A recent Supreme Court ruling in a FELA related injury case finds some of the railroad’s payment to injured workers for missed wages is taxable. This may have an impact on FELA related settlements going forward and how awards are structured.
The opinion in BNSF Railway Co Vs Loos likens the payments to compensate for lost wages to be comparable to wages under the present Social Security system. Mr. Loos sued the railway under FELA (the Federal Employers’ Liability Act) for injuries he sustained while working in the railyard at BNSF. The original jury awarded Mr. Loos $126,212.78, allotting $30,000 of that amount to cover the wages Mr. Loos lost as a result of his injuries.
BNSF wished to withhold taxes of $3,765 on the $30,000 lost wages portion of the award, but this was rejected by the District Court as well as the Eighth Circuit Court of Appeals. However, the US Supreme Court’s decision ruled the compensation for missed wages is taxable under the Railroad Retirement Tax Act (RRTA).
Railroad workers face unusually high risk of serious injury or a wrongful death due to the nature of railroad work. FELA was established to ensure they receive the compensation necessary to deal with the types of severe injury one is exposed to in a rail yard. The families of railroad workers who lose their life while working for the railroad may bring a wrongful death action.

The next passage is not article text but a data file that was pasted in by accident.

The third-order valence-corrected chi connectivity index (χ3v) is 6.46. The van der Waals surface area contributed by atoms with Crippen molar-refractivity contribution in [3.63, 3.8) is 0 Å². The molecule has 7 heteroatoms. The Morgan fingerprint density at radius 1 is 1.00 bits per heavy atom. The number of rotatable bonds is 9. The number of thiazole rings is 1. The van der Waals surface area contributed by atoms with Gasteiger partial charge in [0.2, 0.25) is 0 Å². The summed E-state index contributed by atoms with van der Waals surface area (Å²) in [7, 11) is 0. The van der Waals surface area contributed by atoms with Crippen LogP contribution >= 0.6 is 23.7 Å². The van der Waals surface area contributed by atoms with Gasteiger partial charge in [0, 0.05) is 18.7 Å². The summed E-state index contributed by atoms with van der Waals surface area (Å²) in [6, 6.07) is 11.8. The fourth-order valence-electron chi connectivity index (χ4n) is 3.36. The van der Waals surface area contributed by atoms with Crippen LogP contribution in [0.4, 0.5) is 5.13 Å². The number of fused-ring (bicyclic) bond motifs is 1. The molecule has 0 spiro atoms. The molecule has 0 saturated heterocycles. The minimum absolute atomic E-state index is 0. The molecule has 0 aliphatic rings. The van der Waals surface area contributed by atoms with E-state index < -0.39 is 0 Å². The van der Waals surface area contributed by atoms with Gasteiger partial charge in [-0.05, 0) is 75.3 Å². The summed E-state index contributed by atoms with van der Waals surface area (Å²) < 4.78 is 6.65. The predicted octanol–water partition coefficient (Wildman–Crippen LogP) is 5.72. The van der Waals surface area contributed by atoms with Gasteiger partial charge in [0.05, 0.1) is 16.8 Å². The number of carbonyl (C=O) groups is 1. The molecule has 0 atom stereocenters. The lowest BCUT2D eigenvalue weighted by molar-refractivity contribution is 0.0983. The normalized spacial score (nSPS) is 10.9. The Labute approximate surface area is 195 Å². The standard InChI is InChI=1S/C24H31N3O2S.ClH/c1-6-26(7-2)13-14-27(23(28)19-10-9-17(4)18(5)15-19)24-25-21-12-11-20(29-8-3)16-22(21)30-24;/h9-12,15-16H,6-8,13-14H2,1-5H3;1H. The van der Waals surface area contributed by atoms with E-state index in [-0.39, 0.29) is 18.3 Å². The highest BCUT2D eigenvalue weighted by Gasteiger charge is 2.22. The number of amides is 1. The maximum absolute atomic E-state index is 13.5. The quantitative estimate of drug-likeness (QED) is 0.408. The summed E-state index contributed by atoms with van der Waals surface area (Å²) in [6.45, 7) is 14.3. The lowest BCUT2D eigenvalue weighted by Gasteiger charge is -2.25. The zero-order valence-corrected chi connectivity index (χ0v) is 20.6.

A recent Supreme Court ruling in a FELA related injury case means the injury settlement must be expertly constructed to minimize the impact of tax. The experienced FELA injury and wrongful death attorneys at Hargadon, Lenihan & Herrington PLLC (HLH) each have decades of experience in these legally complex cases. If you or a loved one suffer injury or lose their life while working for the railroad we invite you to review the strong recommendations of former clients and contact HLH or call (866) 583-9701 to speak with one of our attorneys personally for a free consultation. Ask how we not only work to achieve a full and fair settlement or verdict in our FELA cases, but how the structure of these cases can affect the net amount you are able to keep at the end of your case.